Communication has come a long way

2008-05-09 00:00

A few months ago when I was speaking to some 13-year-olds I mentioned the word “telegram”, and realised that some of them, in an age of e-mails, cellphones and text messages, might not know what that was.

Does anyone actually send telegrams nowadays? How old do you have to be to remember when you took a telegram form at the post office, wrote your message as briefly as possible, handed it in at the counter, and knew it would be delivered within a few hours?

Because you paid per word, many firms and individuals saved senders’ money by using registered single-word “telegraphic addresses”. Instead of writing “Shuter and Shooter, Church Street, Pietermaritzburg” and paying for six words, you could send a telegram to “Shushoo, Pietermaritzburg”, and pay for two.

Your message was typed out in the telegraph office and came through at the other end on a narrow strip of paper, like the ticker tape in a stockbroker’s office. The receiving office snipped it up into convenient lengths, pasted it on to a form, put it in an orange envelope and it was ready for delivery. If you lived in a city or town, a telegram would be brought to you by a telegraph messenger. If not, it was read out to you over the phone and the envelope would follow in due course by ordinary mail.

As late as the forties white children in South Africa could leave school at the end of Standard Six (now called Grade 8) after they had passed a public examination called the Primary School Certificate (PSC). Boys of 13 or 14 with their PSC could begin work in the Post Office as telegraph messengers, or “telegram boys” as they were generally called. They wore grey uniforms and could be seen speeding about the streets on government-issue bicycles delivering the orange envelopes, which they carried in small leather pouches on shoulder-straps. The Post Office at that time was entirely “government”, not semi-privatised as it is today.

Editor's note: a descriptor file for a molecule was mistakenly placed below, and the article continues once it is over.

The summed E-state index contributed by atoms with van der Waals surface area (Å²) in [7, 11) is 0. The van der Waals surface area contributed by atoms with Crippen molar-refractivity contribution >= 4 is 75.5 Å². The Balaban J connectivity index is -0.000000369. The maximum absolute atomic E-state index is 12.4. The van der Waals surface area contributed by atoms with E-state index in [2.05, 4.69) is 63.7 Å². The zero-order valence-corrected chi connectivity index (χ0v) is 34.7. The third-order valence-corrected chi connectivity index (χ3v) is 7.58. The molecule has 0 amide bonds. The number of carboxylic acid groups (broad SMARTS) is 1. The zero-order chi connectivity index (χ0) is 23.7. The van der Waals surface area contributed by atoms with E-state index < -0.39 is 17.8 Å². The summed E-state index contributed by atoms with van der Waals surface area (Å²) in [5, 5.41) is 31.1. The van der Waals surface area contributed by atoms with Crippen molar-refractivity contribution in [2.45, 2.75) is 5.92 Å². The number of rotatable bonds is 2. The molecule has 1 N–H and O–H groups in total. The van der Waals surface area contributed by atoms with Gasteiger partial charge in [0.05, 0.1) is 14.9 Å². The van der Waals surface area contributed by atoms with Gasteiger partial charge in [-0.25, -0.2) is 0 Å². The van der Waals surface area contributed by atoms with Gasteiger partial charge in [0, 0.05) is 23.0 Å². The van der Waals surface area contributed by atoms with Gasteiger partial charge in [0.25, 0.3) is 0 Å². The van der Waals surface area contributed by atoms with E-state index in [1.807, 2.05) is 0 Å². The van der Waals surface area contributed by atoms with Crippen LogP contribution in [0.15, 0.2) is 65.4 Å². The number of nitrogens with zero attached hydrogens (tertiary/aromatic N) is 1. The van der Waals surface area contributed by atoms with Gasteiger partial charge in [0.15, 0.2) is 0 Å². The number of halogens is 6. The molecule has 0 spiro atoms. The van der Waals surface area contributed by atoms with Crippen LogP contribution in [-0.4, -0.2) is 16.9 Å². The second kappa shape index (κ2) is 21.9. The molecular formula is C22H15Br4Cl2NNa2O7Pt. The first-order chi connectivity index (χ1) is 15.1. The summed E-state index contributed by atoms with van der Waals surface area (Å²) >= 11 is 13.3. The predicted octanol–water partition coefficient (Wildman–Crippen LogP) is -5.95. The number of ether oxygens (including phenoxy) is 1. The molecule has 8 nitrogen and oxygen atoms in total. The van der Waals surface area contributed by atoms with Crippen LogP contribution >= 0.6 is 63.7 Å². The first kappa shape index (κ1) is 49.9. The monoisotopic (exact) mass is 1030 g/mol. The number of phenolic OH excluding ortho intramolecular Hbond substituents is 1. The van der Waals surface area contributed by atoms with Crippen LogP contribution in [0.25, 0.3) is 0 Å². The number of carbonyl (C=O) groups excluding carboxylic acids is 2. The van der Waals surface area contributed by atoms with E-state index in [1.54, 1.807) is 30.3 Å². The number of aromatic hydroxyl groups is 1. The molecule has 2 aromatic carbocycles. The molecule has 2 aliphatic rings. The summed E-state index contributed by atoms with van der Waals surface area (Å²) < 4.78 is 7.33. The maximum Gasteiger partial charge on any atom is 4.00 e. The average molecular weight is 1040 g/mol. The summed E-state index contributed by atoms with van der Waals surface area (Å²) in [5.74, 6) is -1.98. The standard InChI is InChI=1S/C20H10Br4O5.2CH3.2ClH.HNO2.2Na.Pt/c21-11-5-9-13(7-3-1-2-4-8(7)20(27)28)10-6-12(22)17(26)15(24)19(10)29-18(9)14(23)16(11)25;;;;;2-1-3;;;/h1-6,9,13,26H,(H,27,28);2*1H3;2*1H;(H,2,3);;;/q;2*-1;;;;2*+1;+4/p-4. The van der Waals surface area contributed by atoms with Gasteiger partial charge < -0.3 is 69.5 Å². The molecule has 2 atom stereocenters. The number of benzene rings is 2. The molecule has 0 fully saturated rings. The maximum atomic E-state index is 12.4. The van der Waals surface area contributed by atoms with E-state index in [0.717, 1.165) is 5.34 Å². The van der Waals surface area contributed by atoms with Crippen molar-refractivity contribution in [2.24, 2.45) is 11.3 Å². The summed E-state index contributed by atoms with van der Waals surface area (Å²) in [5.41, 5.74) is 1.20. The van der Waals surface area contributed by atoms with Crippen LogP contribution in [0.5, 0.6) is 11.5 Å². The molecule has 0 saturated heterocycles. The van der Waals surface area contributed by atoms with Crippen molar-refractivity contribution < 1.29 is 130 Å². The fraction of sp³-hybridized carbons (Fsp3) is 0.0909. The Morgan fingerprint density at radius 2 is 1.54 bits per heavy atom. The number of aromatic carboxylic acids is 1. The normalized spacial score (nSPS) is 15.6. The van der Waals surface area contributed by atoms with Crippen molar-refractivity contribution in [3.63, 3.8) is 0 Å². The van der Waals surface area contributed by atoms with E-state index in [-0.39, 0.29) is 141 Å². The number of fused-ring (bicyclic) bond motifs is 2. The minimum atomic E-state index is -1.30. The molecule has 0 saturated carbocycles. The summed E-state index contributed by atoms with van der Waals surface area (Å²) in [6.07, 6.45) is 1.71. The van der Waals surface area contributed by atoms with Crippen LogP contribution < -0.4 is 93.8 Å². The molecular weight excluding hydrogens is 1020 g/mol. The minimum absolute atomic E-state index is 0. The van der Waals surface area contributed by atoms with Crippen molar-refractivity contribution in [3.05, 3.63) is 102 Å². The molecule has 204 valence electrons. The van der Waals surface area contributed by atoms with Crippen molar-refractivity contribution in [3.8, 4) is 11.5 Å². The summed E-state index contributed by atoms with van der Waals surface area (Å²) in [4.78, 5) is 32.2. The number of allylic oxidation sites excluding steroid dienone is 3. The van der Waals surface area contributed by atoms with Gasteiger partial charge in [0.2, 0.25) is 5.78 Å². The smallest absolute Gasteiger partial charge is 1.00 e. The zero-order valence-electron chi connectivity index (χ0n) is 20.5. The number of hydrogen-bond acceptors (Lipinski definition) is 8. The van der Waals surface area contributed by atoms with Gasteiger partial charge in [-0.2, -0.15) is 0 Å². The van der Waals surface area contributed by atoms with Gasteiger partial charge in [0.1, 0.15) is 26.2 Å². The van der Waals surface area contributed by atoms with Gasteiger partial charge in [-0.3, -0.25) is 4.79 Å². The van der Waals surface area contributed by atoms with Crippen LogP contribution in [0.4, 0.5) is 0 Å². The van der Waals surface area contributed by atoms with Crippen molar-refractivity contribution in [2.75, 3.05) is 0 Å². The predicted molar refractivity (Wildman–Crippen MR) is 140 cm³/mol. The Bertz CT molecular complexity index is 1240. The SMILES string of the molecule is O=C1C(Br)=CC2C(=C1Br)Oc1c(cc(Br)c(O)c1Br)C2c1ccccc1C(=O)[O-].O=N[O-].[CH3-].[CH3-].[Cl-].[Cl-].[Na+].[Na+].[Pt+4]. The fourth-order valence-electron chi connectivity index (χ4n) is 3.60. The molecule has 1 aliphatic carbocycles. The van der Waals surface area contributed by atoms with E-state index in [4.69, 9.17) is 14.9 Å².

In the thirties one of the men in charge of the telegraph messengers was Thomas Cragg, who knew what it was like to be a young working boy. At the age of 12 he had left his home in Devonport to join the Dublin Fusiliers as a drummer boy. He rose to the rank of band sergeant, became an accomplished cornet player, saw service in India, Aden and South Africa and retired from the army in Pietermaritzburg. Although he remained in touch with them by letter, he never saw his family again after leaving England as a boy. He died in Pietermaritzburg in 1954.

One of his telegraph messengers once wanted to go on a picnic to Table Mountain, but it was a day that the boy was on duty and permission was refused. He desperately wanted to go and said that he could arrange for another boy to stand in for him. Cragg reluctantly agreed.

At the picnic, the boy was clambering over rocks at the edge of a steep drop and fell to his death. This tragedy weighed heavily on Cragg’s mind, especially when the boy’s parents reproached him by saying that they wished he’d never allowed the lad to go.

In 1843 the United States Congress voted that Samuel Morse receive $30 000 for an experimental telegraph line between Washington DC and Baltimore and this was the beginning of a communications revolution. The Morse code translated the letters of the alphabet into long and short pulses, which sped along the connecting wires and conveyed a message almost instantaneously.

In a nice combination of old and new, when my cellphone receives a text message it beeps three longs, two shorts and three longs. It was preset for that and it was some time before I realised why it made that particular sound — it’s the Morse code for SMS.

In the 1890s Signor Marconi’s experiments and discoveries enabled telegraphy to do away with actual wires connecting sender and receiver — hence “wireless telegraphy” or “radio” as it came to be known. Telegraph wires were still used in most places for years after that, but the age of wireless had begun.

Stick-in-the-mud people still say: “There was a good programme on the wireless the other night.” And it seems quaintly old fashioned to those of us who grew up using the word “radio”.

Now the word “wireless” is again current, used to describe the latest Internet connectivity.

High-speed “written” communication has come a long way since a telegram boy on a bicycle screeched to a halt at your door and you signed for an orange envelope.

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